The results for the Family Medicine clinic were impressive. Upon completion of the five-month collaborative in October 2005, cycle times dropped to a mere 38 minutes (down from the previous 103 minutes). Productivity increased to 2.8 patients per provider per hour compared to the productivity level of 2 patients per provider per hour prior to redesign.
Roybal CHC has implemented redesign in three of its targeted areas, and is swiftly moving to redesign the remaining three.
Based on this success, and the accompanying increased level of patient satisfaction, staff and managers at Roybal CHC were eager to expand the changes to other clinic areas.
To date, Roybal CHC has implemented redesign in three of its targeted areas, and is swiftly moving to redesign the remaining three.
And they’re maintaining the original gains that Family Medicine achieved in the collaborative for reduced cycle times and increased productivity.
Taking Progress to Other Clinics
How is the Roybal team taking their success to other clinics? First of all, they know the concept is not a futuristic fantasy. It works! They have a proven redesign model, and they have developed a great training method. But their success started long before this, and relied on being well organized, ensuring that everyone was well-informed about the goals of redesign, and that they were well-supported during the training.
When they got ready to implement the model in their second clinic, Adult Medicine, they relied on these keys to success:
- Knowledge is Power. From the very beginning of the collaborative, the redesign team explained the goals and strategies for redesign to clinic staff in all areas—Adult Medicine, Senior Clinic, Pediatrics and so on. When it was time for the other clinical areas to be trained in redesign, they already had some basic knowledge.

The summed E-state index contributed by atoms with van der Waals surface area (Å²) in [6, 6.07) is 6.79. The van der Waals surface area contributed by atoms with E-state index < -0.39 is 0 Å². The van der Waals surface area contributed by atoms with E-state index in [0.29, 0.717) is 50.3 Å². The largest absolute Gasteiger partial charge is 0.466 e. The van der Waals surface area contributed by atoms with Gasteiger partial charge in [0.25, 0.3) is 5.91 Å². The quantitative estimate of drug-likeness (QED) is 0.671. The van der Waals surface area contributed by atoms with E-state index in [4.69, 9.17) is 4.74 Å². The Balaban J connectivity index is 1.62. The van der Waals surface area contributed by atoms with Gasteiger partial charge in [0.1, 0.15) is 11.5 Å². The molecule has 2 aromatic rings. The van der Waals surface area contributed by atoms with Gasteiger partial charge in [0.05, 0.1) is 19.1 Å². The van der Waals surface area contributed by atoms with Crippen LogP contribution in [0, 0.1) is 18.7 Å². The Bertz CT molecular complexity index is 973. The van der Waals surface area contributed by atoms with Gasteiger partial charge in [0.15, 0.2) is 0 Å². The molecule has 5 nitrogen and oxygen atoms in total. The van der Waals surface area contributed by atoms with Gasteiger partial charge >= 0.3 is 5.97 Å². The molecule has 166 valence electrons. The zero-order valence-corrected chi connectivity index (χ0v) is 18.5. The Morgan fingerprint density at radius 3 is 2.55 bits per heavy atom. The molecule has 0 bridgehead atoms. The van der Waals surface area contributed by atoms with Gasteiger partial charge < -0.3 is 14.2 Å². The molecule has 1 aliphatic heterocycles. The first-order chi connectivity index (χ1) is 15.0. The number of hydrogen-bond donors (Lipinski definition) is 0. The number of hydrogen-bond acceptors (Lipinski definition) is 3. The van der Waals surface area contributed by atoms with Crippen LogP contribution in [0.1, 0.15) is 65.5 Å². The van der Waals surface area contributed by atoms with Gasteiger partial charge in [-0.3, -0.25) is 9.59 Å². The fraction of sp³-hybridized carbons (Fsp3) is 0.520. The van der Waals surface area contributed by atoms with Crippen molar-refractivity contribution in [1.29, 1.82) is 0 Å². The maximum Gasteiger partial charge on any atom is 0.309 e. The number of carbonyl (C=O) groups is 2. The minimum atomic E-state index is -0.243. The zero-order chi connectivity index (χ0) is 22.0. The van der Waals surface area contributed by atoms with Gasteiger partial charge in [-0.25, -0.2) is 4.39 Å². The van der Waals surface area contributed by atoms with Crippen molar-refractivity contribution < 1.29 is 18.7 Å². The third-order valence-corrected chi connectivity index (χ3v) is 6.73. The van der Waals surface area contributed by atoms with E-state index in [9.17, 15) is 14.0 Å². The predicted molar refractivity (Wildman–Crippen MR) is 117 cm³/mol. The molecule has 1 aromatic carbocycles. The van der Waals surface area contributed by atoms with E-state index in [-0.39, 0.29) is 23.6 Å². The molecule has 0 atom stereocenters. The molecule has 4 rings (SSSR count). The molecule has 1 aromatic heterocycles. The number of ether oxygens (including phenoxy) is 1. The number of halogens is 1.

- The Domino Theory. We all know that people change at different rates. But once a certain percentage of people have made the change (the tipping point), it’s easier to get others to change. “We picked Family Medicine to get redesign training first because they had the largest proportion of providers who would be amenable to moving forward,” said Roybal. “That’s why they were so successful.” Then Roybal and his key managers determined which clinic would be next to implement patient visit redesign and which staff in that clinic “was the most open to change.” Adult Medicine was the first clinic trained after the collaborative, followed by the Senior Clinic. Up next: Pediatrics, the Diabetes Specialty Clinic, and Women’s Health.
- On the Job Training. To start implementation, staff from the clinic ready for training jumped in with both feet and came to work in the already-successful Family Medicine clinic. “For example, nursing staff from the Adult Medicine clinic worked in the Family Medicine clinic for a week,” said Roybal. With this first-hand experience, “they knew exactly what the process was before we moved to Adult Medicine.” This week-long “redesign preview” allowed staff to gather real information about the model before having to make any changes in their own work habits.